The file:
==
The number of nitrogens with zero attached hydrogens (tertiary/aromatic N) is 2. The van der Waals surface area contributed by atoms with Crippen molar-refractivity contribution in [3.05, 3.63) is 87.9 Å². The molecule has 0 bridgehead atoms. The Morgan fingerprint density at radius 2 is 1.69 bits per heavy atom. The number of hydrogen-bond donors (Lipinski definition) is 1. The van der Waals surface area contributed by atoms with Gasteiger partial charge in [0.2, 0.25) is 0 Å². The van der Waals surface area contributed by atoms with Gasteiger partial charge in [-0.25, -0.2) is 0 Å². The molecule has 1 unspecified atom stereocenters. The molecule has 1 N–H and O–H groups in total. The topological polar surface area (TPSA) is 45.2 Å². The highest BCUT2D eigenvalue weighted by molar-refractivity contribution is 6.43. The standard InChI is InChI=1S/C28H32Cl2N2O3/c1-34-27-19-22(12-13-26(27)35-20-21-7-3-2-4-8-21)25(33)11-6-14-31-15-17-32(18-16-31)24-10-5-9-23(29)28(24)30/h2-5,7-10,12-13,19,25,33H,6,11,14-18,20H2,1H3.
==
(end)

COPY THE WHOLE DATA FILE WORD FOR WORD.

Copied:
The number of nitrogens with zero attached hydrogens (tertiary/aromatic N) is 2. The van der Waals surface area contributed by atoms with Crippen molar-refractivity contribution in [3.05, 3.63) is 87.9 Å². The molecule has 0 bridgehead atoms. The Morgan fingerprint density at radius 2 is 1.69 bits per heavy atom. The number of hydrogen-bond donors (Lipinski definition) is 1. The van der Waals surface area contributed by atoms with Gasteiger partial charge in [0.2, 0.25) is 0 Å². The van der Waals surface area contributed by atoms with Gasteiger partial charge in [-0.25, -0.2) is 0 Å². The molecule has 1 unspecified atom stereocenters. The molecule has 1 N–H and O–H groups in total. The topological polar surface area (TPSA) is 45.2 Å². The highest BCUT2D eigenvalue weighted by molar-refractivity contribution is 6.43. The standard InChI is InChI=1S/C28H32Cl2N2O3/c1-34-27-19-22(12-13-26(27)35-20-21-7-3-2-4-8-21)25(33)11-6-14-31-15-17-32(18-16-31)24-10-5-9-23(29)28(24)30/h2-5,7-10,12-13,19,25,33H,6,11,14-18,20H2,1H3.